An artificial intelligence-fueled analysis indicates that a third group of ancient hominins likely interbred with human ancestors, Popular Mechanics reports. It adds that that ancient hominin group may have been a hybrid of Neanderthals and Denisovans.
Researchers from Spain and Estonia used both a deep learning algorithm and statistical approaches to explore human demographics, particularly the evolutionary history of Eurasian populations. As they report this week in Nature Communications, the team led by the Barcelona Institute of Science and Technology's Oscar Lao found that, in addition to introgression from Neanderthals and Denisovans, their algorithm suggested that a third hominin also intermixed with Asian and Oceanian populations. It predicted that this unknown hominin group was either a Neanderthal-Denisovan hybrid or diverged early from the Denisovan clade.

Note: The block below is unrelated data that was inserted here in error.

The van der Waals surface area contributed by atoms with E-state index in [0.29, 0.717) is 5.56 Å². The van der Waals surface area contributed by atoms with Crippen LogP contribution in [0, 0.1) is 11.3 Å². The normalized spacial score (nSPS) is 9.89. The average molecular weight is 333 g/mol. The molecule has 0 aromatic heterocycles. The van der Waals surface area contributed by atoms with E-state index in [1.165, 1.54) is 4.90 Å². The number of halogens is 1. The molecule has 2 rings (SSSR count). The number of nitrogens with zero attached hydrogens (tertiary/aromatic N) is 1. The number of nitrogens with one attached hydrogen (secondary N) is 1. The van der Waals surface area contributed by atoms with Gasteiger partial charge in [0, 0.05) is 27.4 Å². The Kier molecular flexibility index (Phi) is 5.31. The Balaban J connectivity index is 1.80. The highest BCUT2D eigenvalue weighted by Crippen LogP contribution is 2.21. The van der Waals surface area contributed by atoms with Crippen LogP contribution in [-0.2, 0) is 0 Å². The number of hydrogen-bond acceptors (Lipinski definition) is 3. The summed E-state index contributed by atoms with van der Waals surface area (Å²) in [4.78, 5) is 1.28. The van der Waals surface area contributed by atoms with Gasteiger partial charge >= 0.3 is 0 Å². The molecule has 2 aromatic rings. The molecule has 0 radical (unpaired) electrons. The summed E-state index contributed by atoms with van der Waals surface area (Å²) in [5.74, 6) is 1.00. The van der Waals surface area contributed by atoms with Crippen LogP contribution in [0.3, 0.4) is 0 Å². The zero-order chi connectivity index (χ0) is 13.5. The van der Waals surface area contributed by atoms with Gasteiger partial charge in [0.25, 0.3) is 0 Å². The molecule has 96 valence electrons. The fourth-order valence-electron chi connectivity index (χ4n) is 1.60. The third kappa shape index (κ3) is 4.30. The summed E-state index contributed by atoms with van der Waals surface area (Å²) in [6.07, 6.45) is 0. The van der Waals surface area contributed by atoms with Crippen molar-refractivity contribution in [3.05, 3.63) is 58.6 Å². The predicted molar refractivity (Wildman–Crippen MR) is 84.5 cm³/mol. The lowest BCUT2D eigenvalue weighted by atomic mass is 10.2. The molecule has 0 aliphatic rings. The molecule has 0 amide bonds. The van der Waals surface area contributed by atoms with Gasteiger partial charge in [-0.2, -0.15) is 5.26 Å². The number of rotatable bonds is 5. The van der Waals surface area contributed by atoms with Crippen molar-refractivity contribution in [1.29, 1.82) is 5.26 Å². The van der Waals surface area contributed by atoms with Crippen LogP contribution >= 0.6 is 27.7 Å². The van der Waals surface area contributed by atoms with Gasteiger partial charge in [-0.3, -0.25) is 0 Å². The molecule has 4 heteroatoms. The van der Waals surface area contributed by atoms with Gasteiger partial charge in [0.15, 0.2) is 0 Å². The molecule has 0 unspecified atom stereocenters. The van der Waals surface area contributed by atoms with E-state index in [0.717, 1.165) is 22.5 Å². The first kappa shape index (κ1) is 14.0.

They note that the influence of a third hominin group has been theorized, and add that the report this past summer of a girl with Neanderthal mother and a Denisovan father leads some credence to the idea of a Neanderthal-Denisovan hybrid group.
"Our theory coincides with the hybrid specimen discovered recently in Denisova, although as yet we cannot rule out other possibilities," first author Mayukh Mondal from University of Tartu says in a statement.